I was tormented a bit by learning the untruth that we have all been told about Mount Everest being the world’s tallest mountain. At 29,035 feet from its base to its peak, Mount Everest is generally considered to be the worlds tallest mountain. This information depends on your definition of the highest. If you define highest as closest to the moon, the highest mountain is Mount Chimborazo in Ecuador.

The Earth is not a round sphere, as it bulges in the middle. From base to peak, Chimborazo is 20,548 feet, but it also sits on a bump on a bigger part of the Earths bulge than Everest, meaning that its actually 35,826 feet from the center. If you define “highest” as the tallest mountain from base to peak, then the highest mountain is Hawaiis Mauna Kea. This volcanic mountain measures over 32,808 feet from its base in the Pacific Ocean to its peak, which is almost a mile taller than Everest.

We cannot even believe in the colors of the rainbow that we have been falsely presented with. This falsehood goes back to Sir Isaac Newton and his superstitious beliefs. He believed in the ancient Greek mathematician Pythagoras. Pythagoras’ vision of a harmonious universe, was that the number 7 was a magical number that connected all kinds of natural phenomena.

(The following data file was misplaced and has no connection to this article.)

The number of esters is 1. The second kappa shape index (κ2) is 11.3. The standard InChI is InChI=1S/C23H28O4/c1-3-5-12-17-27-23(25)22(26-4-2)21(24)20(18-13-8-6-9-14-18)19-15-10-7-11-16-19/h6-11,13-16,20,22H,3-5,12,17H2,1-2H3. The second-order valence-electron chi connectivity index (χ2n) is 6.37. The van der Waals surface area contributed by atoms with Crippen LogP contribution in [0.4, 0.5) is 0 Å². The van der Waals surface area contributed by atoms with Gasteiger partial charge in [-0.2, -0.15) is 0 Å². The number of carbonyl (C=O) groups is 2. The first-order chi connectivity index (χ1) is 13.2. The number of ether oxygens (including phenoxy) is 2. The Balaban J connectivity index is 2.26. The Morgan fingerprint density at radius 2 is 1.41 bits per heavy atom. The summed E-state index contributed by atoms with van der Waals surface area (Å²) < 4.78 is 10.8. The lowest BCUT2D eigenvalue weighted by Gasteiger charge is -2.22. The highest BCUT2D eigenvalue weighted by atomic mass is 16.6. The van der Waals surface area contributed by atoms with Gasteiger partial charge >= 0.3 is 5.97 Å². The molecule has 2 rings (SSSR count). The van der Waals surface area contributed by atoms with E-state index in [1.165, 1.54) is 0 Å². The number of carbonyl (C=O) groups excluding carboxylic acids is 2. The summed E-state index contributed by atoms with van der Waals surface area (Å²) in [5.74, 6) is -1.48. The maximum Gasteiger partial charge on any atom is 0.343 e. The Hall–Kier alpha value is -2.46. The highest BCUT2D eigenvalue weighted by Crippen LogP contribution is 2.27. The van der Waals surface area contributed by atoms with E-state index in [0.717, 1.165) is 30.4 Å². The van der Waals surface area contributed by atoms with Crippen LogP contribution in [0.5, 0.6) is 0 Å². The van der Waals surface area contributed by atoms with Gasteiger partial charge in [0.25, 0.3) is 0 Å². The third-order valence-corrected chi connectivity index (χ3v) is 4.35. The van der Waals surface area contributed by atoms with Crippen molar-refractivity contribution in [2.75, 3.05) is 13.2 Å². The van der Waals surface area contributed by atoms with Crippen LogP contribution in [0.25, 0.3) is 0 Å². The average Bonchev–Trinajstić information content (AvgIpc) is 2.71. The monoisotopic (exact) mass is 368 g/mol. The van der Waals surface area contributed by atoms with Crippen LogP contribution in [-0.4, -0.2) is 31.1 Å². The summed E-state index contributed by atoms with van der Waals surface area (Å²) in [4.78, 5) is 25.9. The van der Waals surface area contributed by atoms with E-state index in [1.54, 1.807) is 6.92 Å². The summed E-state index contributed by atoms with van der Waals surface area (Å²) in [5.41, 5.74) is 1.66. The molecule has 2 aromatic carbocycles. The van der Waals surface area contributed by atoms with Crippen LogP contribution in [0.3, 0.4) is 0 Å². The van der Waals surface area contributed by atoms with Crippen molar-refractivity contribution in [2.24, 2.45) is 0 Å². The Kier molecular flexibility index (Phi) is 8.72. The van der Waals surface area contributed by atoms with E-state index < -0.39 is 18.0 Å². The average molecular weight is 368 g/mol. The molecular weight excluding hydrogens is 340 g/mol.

Unlike his contemporaries, Newton believed that clear, white sunlight was made up of all the colors of the spectrum. He proved this in the 1660s in a series of experiments that refracted sunlight through a prism, breaking it into smaller wavelengths. However, Newton saw only five colors. When Newton published his original color wheel in 1704, he added orange and indigo to the colors he had already identified.

What we call “color” is perceived by our minds. The light spectrum contains a continuous distribution, therefore an infinite number of colors. The colors we see depend on how much each of the cone-shaped photoreceptors in our eyes, which see red, green and blue, is stimulated. So, the colors of the rainbow may be different for everyone.

After reading this, how can we believe we only have five senses, which are sight, smell, taste, touch and hearing? According to some neuroscientists, we are forgetting about 15 others. Some of the senses such as nociception, the ability to feel pain, chronoception, the ability to feel the passing of time and equilibrioception, the sense of balance, are not thought of.

There is also the of sense of achievement, a feeling that you have succeeded in doing something difficult to reinforce your sense of achievement. An achievement as in making it to the end of this week’s column.

Looking around at what has become of what is, I ponder slightly to make sense of what is. All that flows into thought, besides your sense of achievement, is what is seen cannot be ignored. Perhaps this planet we call Earth is nothing more than a reality show for some other more advanced planet. - dbA